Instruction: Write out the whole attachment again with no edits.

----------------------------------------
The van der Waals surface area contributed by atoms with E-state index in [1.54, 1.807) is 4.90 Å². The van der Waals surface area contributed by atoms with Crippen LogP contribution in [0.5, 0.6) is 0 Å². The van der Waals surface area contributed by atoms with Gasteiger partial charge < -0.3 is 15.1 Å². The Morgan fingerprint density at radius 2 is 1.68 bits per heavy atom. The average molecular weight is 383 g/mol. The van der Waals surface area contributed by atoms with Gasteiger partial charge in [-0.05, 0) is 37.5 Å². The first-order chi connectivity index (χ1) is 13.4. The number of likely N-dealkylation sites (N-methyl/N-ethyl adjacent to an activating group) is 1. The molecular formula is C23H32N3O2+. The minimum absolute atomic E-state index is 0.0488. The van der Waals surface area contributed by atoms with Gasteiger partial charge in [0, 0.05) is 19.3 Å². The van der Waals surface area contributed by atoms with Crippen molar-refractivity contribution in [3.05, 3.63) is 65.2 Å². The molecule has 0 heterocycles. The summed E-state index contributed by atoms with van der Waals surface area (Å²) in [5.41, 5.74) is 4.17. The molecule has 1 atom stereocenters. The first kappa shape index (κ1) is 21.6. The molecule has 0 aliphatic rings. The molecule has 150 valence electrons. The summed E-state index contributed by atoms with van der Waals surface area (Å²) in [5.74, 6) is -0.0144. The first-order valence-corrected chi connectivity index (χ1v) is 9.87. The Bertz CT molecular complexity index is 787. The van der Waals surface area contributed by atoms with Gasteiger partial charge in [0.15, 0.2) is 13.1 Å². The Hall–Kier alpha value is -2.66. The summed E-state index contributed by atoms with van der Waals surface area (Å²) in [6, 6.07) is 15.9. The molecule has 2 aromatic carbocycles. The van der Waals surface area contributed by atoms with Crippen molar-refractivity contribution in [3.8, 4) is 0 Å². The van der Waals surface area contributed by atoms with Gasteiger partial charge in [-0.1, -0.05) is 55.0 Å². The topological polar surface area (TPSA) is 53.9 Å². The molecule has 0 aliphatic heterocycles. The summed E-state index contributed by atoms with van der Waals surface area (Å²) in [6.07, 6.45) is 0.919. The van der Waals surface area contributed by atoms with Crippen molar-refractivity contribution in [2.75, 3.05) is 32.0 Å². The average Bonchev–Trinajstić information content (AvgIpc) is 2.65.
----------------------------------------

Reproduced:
The van der Waals surface area contributed by atoms with E-state index in [1.54, 1.807) is 4.90 Å². The van der Waals surface area contributed by atoms with Crippen LogP contribution in [0.5, 0.6) is 0 Å². The van der Waals surface area contributed by atoms with Gasteiger partial charge < -0.3 is 15.1 Å². The Morgan fingerprint density at radius 2 is 1.68 bits per heavy atom. The average molecular weight is 383 g/mol. The van der Waals surface area contributed by atoms with Gasteiger partial charge in [-0.05, 0) is 37.5 Å². The first-order chi connectivity index (χ1) is 13.4. The number of likely N-dealkylation sites (N-methyl/N-ethyl adjacent to an activating group) is 1. The molecular formula is C23H32N3O2+. The minimum absolute atomic E-state index is 0.0488. The van der Waals surface area contributed by atoms with Gasteiger partial charge in [0, 0.05) is 19.3 Å². The van der Waals surface area contributed by atoms with Crippen molar-refractivity contribution in [3.05, 3.63) is 65.2 Å². The molecule has 0 heterocycles. The summed E-state index contributed by atoms with van der Waals surface area (Å²) in [5.41, 5.74) is 4.17. The molecule has 1 atom stereocenters. The first kappa shape index (κ1) is 21.6. The molecule has 0 aliphatic rings. The molecule has 150 valence electrons. The summed E-state index contributed by atoms with van der Waals surface area (Å²) in [5.74, 6) is -0.0144. The first-order valence-corrected chi connectivity index (χ1v) is 9.87. The Bertz CT molecular complexity index is 787. The van der Waals surface area contributed by atoms with Gasteiger partial charge in [0.15, 0.2) is 13.1 Å². The Hall–Kier alpha value is -2.66. The summed E-state index contributed by atoms with van der Waals surface area (Å²) in [6, 6.07) is 15.9. The molecule has 2 aromatic carbocycles. The van der Waals surface area contributed by atoms with Crippen molar-refractivity contribution in [3.8, 4) is 0 Å². The van der Waals surface area contributed by atoms with Gasteiger partial charge in [-0.1, -0.05) is 55.0 Å². The topological polar surface area (TPSA) is 53.9 Å². The molecule has 0 aliphatic heterocycles. The summed E-state index contributed by atoms with van der Waals surface area (Å²) in [6.07, 6.45) is 0.919. The van der Waals surface area contributed by atoms with Crippen molar-refractivity contribution in [2.75, 3.05) is 32.0 Å². The average Bonchev–Trinajstić information content (AvgIpc) is 2.65.